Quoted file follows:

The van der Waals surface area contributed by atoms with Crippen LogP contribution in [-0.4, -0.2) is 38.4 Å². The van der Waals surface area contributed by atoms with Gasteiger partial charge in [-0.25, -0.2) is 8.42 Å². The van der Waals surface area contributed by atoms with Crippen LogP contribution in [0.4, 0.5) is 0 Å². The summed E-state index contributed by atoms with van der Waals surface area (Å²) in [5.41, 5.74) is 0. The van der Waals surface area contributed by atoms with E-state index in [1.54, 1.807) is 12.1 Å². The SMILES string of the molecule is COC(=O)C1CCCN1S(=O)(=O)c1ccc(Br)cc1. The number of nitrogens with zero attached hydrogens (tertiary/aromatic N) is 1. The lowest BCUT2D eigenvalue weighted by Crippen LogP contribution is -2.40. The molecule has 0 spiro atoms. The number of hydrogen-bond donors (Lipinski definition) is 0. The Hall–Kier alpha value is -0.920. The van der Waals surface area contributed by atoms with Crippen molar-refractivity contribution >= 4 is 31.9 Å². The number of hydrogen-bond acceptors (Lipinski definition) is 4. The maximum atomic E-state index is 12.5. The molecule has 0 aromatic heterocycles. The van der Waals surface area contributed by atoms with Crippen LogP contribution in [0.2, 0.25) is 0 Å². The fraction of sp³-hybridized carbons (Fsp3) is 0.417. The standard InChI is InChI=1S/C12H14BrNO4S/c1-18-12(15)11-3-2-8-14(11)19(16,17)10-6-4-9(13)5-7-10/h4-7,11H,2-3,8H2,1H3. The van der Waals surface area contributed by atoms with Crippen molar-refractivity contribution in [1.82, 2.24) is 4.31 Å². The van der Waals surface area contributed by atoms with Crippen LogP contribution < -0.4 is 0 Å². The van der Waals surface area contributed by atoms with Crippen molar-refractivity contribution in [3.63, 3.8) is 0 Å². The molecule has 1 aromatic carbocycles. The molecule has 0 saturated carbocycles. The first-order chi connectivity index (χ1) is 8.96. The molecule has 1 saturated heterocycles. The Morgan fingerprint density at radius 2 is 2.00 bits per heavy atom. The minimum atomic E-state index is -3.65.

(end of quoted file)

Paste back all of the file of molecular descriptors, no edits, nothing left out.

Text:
The van der Waals surface area contributed by atoms with Crippen LogP contribution in [-0.4, -0.2) is 38.4 Å². The van der Waals surface area contributed by atoms with Gasteiger partial charge in [-0.25, -0.2) is 8.42 Å². The van der Waals surface area contributed by atoms with Crippen LogP contribution in [0.4, 0.5) is 0 Å². The summed E-state index contributed by atoms with van der Waals surface area (Å²) in [5.41, 5.74) is 0. The van der Waals surface area contributed by atoms with E-state index in [1.54, 1.807) is 12.1 Å². The SMILES string of the molecule is COC(=O)C1CCCN1S(=O)(=O)c1ccc(Br)cc1. The number of nitrogens with zero attached hydrogens (tertiary/aromatic N) is 1. The lowest BCUT2D eigenvalue weighted by Crippen LogP contribution is -2.40. The molecule has 0 spiro atoms. The number of hydrogen-bond donors (Lipinski definition) is 0. The Hall–Kier alpha value is -0.920. The van der Waals surface area contributed by atoms with Crippen molar-refractivity contribution >= 4 is 31.9 Å². The number of hydrogen-bond acceptors (Lipinski definition) is 4. The maximum atomic E-state index is 12.5. The molecule has 0 aromatic heterocycles. The van der Waals surface area contributed by atoms with Crippen LogP contribution in [0.2, 0.25) is 0 Å². The fraction of sp³-hybridized carbons (Fsp3) is 0.417. The standard InChI is InChI=1S/C12H14BrNO4S/c1-18-12(15)11-3-2-8-14(11)19(16,17)10-6-4-9(13)5-7-10/h4-7,11H,2-3,8H2,1H3. The van der Waals surface area contributed by atoms with Crippen molar-refractivity contribution in [1.82, 2.24) is 4.31 Å². The van der Waals surface area contributed by atoms with Crippen LogP contribution < -0.4 is 0 Å². The van der Waals surface area contributed by atoms with Crippen molar-refractivity contribution in [3.63, 3.8) is 0 Å². The molecule has 1 aromatic carbocycles. The molecule has 0 saturated carbocycles. The first-order chi connectivity index (χ1) is 8.96. The molecule has 1 saturated heterocycles. The Morgan fingerprint density at radius 2 is 2.00 bits per heavy atom. The minimum atomic E-state index is -3.65.